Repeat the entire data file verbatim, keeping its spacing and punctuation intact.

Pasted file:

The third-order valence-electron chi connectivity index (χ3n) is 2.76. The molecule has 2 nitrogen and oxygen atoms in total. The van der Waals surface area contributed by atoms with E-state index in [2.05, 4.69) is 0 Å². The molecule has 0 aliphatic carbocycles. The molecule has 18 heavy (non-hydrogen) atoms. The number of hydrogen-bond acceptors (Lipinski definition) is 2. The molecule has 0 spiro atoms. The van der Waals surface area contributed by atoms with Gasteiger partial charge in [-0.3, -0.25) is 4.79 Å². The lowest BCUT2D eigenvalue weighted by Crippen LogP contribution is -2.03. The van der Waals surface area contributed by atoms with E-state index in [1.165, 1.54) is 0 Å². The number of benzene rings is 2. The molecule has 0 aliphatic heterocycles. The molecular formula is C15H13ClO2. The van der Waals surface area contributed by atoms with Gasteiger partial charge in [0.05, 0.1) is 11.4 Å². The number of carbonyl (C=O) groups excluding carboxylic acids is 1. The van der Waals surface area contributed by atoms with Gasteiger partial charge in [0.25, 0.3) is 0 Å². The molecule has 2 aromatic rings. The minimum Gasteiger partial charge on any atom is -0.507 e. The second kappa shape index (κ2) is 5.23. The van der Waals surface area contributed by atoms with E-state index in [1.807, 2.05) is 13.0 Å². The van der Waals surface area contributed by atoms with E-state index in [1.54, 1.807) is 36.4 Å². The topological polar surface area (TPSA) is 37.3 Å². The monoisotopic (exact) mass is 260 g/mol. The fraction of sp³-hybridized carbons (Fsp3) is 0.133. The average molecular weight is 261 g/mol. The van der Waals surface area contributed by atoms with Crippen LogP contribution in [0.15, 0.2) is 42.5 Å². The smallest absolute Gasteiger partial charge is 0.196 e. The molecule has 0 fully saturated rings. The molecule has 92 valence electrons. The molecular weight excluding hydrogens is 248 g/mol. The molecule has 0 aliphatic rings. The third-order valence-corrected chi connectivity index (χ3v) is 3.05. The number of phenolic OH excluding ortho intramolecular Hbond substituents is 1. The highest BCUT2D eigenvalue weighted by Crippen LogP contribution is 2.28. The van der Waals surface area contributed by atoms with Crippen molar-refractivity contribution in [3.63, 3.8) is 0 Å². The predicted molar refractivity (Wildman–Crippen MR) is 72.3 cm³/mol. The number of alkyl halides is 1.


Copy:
The third-order valence-electron chi connectivity index (χ3n) is 2.76. The molecule has 2 nitrogen and oxygen atoms in total. The van der Waals surface area contributed by atoms with E-state index in [2.05, 4.69) is 0 Å². The molecule has 0 aliphatic carbocycles. The molecule has 18 heavy (non-hydrogen) atoms. The number of hydrogen-bond acceptors (Lipinski definition) is 2. The molecule has 0 spiro atoms. The van der Waals surface area contributed by atoms with Gasteiger partial charge in [-0.3, -0.25) is 4.79 Å². The lowest BCUT2D eigenvalue weighted by Crippen LogP contribution is -2.03. The van der Waals surface area contributed by atoms with E-state index in [1.165, 1.54) is 0 Å². The number of benzene rings is 2. The molecule has 0 aliphatic heterocycles. The molecular formula is C15H13ClO2. The van der Waals surface area contributed by atoms with Gasteiger partial charge in [0.05, 0.1) is 11.4 Å². The number of carbonyl (C=O) groups excluding carboxylic acids is 1. The van der Waals surface area contributed by atoms with Gasteiger partial charge in [0.25, 0.3) is 0 Å². The molecule has 2 aromatic rings. The minimum Gasteiger partial charge on any atom is -0.507 e. The second kappa shape index (κ2) is 5.23. The van der Waals surface area contributed by atoms with E-state index in [1.807, 2.05) is 13.0 Å². The van der Waals surface area contributed by atoms with E-state index in [1.54, 1.807) is 36.4 Å². The topological polar surface area (TPSA) is 37.3 Å². The monoisotopic (exact) mass is 260 g/mol. The fraction of sp³-hybridized carbons (Fsp3) is 0.133. The average molecular weight is 261 g/mol. The van der Waals surface area contributed by atoms with Crippen LogP contribution in [0.15, 0.2) is 42.5 Å². The smallest absolute Gasteiger partial charge is 0.196 e. The molecule has 0 fully saturated rings. The molecule has 92 valence electrons. The molecular weight excluding hydrogens is 248 g/mol. The molecule has 0 aliphatic rings. The third-order valence-corrected chi connectivity index (χ3v) is 3.05. The number of phenolic OH excluding ortho intramolecular Hbond substituents is 1. The highest BCUT2D eigenvalue weighted by Crippen LogP contribution is 2.28. The van der Waals surface area contributed by atoms with Crippen molar-refractivity contribution in [3.63, 3.8) is 0 Å². The predicted molar refractivity (Wildman–Crippen MR) is 72.3 cm³/mol. The number of alkyl halides is 1.